Even Mardi Gras is making way. One parade was canceled because it was set to roll on Feb. 7, the day the Super Bowl will be played in Miami. Another parade will be moved to the following Tuesday if the Saints make it to the big game.
When Katrina struck in August 2005, about 80 percent of the city flooded. The population is still only 350,000, compared with the pre-storm level of 454,000, and some neighborhoods are still in ruins.
“We expect corruption, we expect mediocrity, we expect potholes,” said Sidney Arroyo, a local political consultant. “The Saints are showing us that just because it hasn't happened before doesn't mean it can't happen now. Anything's possible. It's bliss.”
The No. 1 bliss maker is No. 9 Drew Brees, the quarterback with the rocket arm.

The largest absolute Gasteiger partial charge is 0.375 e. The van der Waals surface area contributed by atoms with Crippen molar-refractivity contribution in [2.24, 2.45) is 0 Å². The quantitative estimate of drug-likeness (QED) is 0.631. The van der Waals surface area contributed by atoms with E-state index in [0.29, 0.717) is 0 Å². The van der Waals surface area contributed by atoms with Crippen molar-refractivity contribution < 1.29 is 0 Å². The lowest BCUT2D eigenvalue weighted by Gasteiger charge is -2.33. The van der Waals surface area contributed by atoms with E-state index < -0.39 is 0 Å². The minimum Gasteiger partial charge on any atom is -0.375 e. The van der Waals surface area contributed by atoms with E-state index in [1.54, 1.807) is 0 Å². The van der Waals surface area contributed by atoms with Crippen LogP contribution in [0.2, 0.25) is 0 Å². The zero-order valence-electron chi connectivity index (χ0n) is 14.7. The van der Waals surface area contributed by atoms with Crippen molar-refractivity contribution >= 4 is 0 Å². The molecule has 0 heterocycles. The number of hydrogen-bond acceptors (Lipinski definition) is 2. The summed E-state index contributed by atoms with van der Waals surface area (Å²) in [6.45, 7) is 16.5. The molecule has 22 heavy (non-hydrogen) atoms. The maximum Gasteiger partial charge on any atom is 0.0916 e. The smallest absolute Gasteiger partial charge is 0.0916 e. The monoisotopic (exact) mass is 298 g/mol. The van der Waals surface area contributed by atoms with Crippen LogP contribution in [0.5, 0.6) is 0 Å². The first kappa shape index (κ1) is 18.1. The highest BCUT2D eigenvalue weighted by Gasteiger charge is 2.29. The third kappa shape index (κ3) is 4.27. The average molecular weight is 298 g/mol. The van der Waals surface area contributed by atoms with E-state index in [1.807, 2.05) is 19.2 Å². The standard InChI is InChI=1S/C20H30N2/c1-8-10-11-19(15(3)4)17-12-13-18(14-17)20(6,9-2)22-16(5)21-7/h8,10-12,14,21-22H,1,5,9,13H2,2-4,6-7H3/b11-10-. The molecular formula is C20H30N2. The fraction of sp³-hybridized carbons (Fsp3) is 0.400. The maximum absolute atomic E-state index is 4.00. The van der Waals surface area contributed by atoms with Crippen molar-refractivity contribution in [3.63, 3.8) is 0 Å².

He is himself a symbol of renewal. Brees got a second chance after suffering a serious injury while playing for the San Diego Chargers. After arriving in New Orleans in 2006, he and his wife restored an old hurricane-damaged house in the Uptown neighborhood, and his “Rebuilding Dreams” campaign raised more than $2 million for playgrounds, athletic fields and schools.
He said he believes it was more than coincidence that he ended up in New Orleans.
“Everything happens for a reason, you know? Seriously. It's a calling,” Brees said.
For long-suffering Saints fans, he looks a lot like a savior.
“If Jesus was on one side of the street and Drew Brees on the other, walking down Magazine Street today, I think more people would mob Drew Brees,” Angela Pate, a saleswoman at Storyville, a T-shirt shop, said with a laugh.
In suburban Metairie, where the Saints practice, Pam Randazza runs the Black and Gold Sports Shop, which specializes in all things Saints. She said the Saints spirit has replaced the sorrow of Katrina.
“We're past being, `Poor us,“' she said. “We're now the strong city and the strong team.”